Sunday, June 24, 2012

Your Mileage May Vary

Did you know that you can improve your gas mileage by lowering your speed to 55 MPH? Of course you did. Last night, I had this idea for a blog post, so I went searching for some websites that would give me a good source for this "tale" I heard my driver's ed teacher tell me so many decades ago.

Coming back from a great vacation, I find that some of these tips for more efficient driving are a ver sensible way to approach my desire to craft my 12-step program for over-committers anonymous. All tips from the U.S. Department of Energy.
Observe the Speed Limit While each vehicle reaches its optimal fuel economy at a different speed (or range of speeds), gas mileage usually decreases rapidly at speeds above 50 mph.
One of the causes of emotional burnout is that I'm working too much and too fast to be present in what I'm doing. Life is flying at great speed. I want to strangle people who tell me to "enjoy my children now, because it all goes too fast." It goes fast, because I'm packing too much into my work that I can't stop working even after the work day ends. I really don't want to be constantly checking email because I *think* there's something important I might miss. The truth is that I allow work at home so that I keep busy enough that I can't possibly think about... 
Really? That again? It's not really that present in my thoughts 24/7. I've spent most of my life training to be busy enough that I barely think about it any more. I realize it's going to take some time to change the cycle to be NOT working all the time. Slowing down will fill my time with better quality work. 
That 10 minutes I come across in between meetings? Maybe a few Sun Salutations or Downward Dog.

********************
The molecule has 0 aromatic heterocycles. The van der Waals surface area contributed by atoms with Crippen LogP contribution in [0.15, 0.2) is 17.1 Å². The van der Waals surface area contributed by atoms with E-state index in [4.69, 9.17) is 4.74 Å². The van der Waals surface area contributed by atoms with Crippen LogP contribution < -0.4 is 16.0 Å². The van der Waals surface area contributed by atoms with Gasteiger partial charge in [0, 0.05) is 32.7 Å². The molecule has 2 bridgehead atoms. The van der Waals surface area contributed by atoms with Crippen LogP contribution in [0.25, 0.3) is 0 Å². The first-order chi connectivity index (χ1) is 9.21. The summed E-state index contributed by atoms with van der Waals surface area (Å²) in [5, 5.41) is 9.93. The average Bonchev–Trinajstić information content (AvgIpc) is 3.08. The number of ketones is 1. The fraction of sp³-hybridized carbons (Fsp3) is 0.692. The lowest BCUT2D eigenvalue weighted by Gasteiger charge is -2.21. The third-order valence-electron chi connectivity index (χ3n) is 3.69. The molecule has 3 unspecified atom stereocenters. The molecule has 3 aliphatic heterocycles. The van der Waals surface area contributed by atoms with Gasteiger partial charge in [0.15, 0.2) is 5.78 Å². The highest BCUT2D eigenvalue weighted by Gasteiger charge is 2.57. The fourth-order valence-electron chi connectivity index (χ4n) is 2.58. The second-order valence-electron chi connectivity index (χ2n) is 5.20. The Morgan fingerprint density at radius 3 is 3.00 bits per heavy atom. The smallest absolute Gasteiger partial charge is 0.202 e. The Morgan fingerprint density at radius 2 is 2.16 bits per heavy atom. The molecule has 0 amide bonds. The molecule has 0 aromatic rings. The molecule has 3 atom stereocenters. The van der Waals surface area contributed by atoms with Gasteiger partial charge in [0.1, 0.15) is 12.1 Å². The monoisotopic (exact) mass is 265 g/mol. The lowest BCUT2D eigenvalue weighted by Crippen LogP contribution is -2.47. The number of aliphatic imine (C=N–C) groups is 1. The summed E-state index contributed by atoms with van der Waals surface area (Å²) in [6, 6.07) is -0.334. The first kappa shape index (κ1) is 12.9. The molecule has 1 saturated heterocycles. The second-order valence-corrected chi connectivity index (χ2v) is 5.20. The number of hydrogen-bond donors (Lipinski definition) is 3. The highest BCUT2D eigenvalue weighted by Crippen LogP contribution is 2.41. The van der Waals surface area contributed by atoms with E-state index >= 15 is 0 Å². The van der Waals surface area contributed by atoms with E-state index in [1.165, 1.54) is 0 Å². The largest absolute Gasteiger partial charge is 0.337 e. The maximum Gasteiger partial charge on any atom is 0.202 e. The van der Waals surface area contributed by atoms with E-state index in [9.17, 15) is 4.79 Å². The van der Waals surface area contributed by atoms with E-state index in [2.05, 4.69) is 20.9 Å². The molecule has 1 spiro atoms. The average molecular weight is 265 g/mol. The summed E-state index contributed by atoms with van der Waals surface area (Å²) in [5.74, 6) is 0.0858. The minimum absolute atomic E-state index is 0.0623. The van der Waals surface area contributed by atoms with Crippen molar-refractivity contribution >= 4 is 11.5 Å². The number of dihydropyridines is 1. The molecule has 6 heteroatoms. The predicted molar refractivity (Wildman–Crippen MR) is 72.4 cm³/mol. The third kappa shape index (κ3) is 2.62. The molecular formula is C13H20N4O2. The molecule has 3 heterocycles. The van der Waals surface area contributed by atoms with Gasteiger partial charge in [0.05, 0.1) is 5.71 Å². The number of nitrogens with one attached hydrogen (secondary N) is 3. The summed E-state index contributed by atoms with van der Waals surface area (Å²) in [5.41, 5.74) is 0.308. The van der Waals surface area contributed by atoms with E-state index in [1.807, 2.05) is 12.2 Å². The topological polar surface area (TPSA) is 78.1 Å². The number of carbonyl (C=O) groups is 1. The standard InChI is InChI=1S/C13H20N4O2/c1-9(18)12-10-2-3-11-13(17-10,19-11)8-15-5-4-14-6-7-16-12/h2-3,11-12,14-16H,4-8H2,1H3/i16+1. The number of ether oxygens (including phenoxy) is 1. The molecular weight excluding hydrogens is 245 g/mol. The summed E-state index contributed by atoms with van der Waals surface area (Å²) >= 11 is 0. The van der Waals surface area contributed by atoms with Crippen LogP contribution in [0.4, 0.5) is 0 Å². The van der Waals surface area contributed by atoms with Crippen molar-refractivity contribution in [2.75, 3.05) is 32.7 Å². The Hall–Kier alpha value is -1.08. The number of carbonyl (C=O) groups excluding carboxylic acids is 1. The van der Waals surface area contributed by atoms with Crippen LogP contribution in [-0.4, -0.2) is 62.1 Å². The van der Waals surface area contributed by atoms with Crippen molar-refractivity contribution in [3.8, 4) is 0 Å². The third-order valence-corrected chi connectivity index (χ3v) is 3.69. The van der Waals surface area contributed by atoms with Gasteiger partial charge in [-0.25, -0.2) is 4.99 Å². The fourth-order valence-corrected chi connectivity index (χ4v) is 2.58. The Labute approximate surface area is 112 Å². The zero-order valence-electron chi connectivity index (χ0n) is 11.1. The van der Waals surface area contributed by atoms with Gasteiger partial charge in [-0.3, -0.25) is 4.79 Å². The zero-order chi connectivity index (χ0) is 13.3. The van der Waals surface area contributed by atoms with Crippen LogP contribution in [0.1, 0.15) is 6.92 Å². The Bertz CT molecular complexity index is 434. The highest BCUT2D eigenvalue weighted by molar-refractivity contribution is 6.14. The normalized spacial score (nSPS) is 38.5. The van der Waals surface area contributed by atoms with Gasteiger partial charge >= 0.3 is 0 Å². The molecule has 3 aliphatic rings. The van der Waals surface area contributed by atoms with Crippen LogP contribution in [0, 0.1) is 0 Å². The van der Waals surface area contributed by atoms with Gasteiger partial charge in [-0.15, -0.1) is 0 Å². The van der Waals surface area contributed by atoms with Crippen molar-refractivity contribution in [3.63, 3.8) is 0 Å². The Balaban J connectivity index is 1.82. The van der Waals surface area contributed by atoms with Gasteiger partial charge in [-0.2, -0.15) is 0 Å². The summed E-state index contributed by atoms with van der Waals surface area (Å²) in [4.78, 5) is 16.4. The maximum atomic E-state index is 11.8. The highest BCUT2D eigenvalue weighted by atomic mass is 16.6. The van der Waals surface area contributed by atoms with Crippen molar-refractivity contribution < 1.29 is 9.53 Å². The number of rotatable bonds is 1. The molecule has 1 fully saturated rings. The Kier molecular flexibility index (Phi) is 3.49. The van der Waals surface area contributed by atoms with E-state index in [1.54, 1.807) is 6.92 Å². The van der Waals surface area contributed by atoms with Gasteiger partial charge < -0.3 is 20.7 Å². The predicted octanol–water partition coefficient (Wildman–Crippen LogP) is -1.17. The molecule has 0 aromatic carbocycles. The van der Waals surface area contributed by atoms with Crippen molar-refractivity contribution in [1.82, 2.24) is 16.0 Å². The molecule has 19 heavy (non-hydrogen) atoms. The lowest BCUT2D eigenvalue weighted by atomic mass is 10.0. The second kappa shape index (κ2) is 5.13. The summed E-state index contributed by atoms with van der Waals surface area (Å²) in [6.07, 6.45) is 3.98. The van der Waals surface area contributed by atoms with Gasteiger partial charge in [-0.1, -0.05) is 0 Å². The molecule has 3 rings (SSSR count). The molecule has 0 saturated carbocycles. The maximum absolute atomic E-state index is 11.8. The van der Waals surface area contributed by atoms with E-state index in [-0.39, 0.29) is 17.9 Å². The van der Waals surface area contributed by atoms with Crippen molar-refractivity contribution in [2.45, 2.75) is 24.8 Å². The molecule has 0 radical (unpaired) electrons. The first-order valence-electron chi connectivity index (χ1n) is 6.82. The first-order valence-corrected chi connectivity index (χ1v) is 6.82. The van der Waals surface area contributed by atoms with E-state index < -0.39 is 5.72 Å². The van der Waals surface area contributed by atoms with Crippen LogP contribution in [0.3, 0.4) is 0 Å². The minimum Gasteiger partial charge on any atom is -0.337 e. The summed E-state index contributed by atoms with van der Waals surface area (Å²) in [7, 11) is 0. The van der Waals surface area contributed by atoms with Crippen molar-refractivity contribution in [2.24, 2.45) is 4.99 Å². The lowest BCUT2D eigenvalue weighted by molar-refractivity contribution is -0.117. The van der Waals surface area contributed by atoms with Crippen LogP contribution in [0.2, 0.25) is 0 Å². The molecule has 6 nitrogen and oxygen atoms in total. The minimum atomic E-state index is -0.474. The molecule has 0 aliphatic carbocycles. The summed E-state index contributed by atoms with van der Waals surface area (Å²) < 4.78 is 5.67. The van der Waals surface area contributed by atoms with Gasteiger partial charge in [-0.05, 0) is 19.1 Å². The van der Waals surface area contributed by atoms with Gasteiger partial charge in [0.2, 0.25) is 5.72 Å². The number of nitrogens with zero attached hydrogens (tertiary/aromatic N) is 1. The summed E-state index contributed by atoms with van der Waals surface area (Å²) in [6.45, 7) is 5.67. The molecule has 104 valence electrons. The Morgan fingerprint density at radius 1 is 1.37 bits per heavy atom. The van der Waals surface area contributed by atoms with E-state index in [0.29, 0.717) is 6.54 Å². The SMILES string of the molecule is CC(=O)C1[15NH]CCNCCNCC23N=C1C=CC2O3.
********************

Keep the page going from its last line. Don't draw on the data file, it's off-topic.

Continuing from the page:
Remove Excess Weight Avoid keeping unnecessary items in your vehicle, especially heavy ones. An extra 100 pounds in your vehicle could reduce your MPG by up to 2 percent. The reduction is based on the percentage of extra weight relative to the vehicle's weight and affects smaller vehicles more than larger ones.
Apparently, gravity sucks for cars and bodies alike. This post isn't going to tangentially rant about my weight issues. But, there it is; the perfect analogy. I should take the Dr. Oz RealAge test for another reminder of what I already know.
Avoid Excessive Idling Idling can use a quarter to a half gallon of fuel per hour, depending on engine size and air conditioner (AC) use. Turn off your engine when your vehicle is parked. It only takes a few seconds worth of fuel to restart your vehicle. Turning your engine on and off excessively, however, may increase starter wear.
At the end of the work day, I need to stop working. (duh!) It's actually a little more than that. I need to figure out a way to know that I've reached the end of 10 hours of commitment to work, and use the rest of my waking hours for joyful things. Not that I don't get joy out of my work. Clearly, I just need to know when to work at work; be satisfied that I did a fair amount of work at work, and use the four hours left in my day to tend to things that bring me peace; things I never seem to find time to do. Cleaning my house before it becomes a critical mess, exercise, other domestic things, reading my Celtic book library, enjoying friends.... why shouldn't I allow more time for these things?
Use Cruise Control Using cruise control on the highway helps you maintain a constant speed and, in most cases, will save gas. 
I know this sounds a little anal - but my cruise control should be a schedule in which I don't allow distractions at work. Oh, and saying "no, I wish I could, but I don't have time" a little more.
Use Overdrive Gears When you use overdrive gearing, your car's engine speed goes down. This saves gas and reduces engine wear.
I honestly don't know what this means for driving techniques. I'm going to interpret this analogy to my over-committer's anonymous 12-step program by saying that I've got to trust that work will be fine when I'm not there.

Over-committing is really such a silly thing to do. And yet, it's amazing how much of it I allow. I think I need to find a sponsor.


1 comment:

  1. Excellent post. Now if only I would actually take some of that advice instead of just intending to.